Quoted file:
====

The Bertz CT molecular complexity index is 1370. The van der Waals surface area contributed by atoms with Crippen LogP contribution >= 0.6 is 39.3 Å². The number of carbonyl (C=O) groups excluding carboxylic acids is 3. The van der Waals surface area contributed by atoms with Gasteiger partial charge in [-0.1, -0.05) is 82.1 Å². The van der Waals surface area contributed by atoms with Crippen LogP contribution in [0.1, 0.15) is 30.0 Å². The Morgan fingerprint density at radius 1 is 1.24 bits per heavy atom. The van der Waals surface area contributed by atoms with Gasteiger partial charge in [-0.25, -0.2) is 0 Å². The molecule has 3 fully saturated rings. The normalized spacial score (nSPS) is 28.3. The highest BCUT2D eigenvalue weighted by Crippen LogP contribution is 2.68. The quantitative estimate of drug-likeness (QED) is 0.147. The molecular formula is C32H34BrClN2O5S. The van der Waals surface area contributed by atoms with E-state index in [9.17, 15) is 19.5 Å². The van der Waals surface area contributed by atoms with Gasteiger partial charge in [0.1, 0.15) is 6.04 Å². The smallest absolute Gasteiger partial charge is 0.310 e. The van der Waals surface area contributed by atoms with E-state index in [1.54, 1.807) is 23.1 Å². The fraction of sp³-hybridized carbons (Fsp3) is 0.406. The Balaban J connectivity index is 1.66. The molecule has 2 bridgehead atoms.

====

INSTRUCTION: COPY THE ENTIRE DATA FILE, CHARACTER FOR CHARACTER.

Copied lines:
The Bertz CT molecular complexity index is 1370. The van der Waals surface area contributed by atoms with Crippen LogP contribution >= 0.6 is 39.3 Å². The number of carbonyl (C=O) groups excluding carboxylic acids is 3. The van der Waals surface area contributed by atoms with Gasteiger partial charge in [-0.1, -0.05) is 82.1 Å². The van der Waals surface area contributed by atoms with Crippen LogP contribution in [0.1, 0.15) is 30.0 Å². The Morgan fingerprint density at radius 1 is 1.24 bits per heavy atom. The van der Waals surface area contributed by atoms with Gasteiger partial charge in [-0.25, -0.2) is 0 Å². The molecule has 3 fully saturated rings. The normalized spacial score (nSPS) is 28.3. The highest BCUT2D eigenvalue weighted by Crippen LogP contribution is 2.68. The quantitative estimate of drug-likeness (QED) is 0.147. The molecular formula is C32H34BrClN2O5S. The van der Waals surface area contributed by atoms with E-state index in [9.17, 15) is 19.5 Å². The van der Waals surface area contributed by atoms with Gasteiger partial charge in [0.1, 0.15) is 6.04 Å². The smallest absolute Gasteiger partial charge is 0.310 e. The van der Waals surface area contributed by atoms with E-state index in [1.54, 1.807) is 23.1 Å². The fraction of sp³-hybridized carbons (Fsp3) is 0.406. The Balaban J connectivity index is 1.66. The molecule has 2 bridgehead atoms.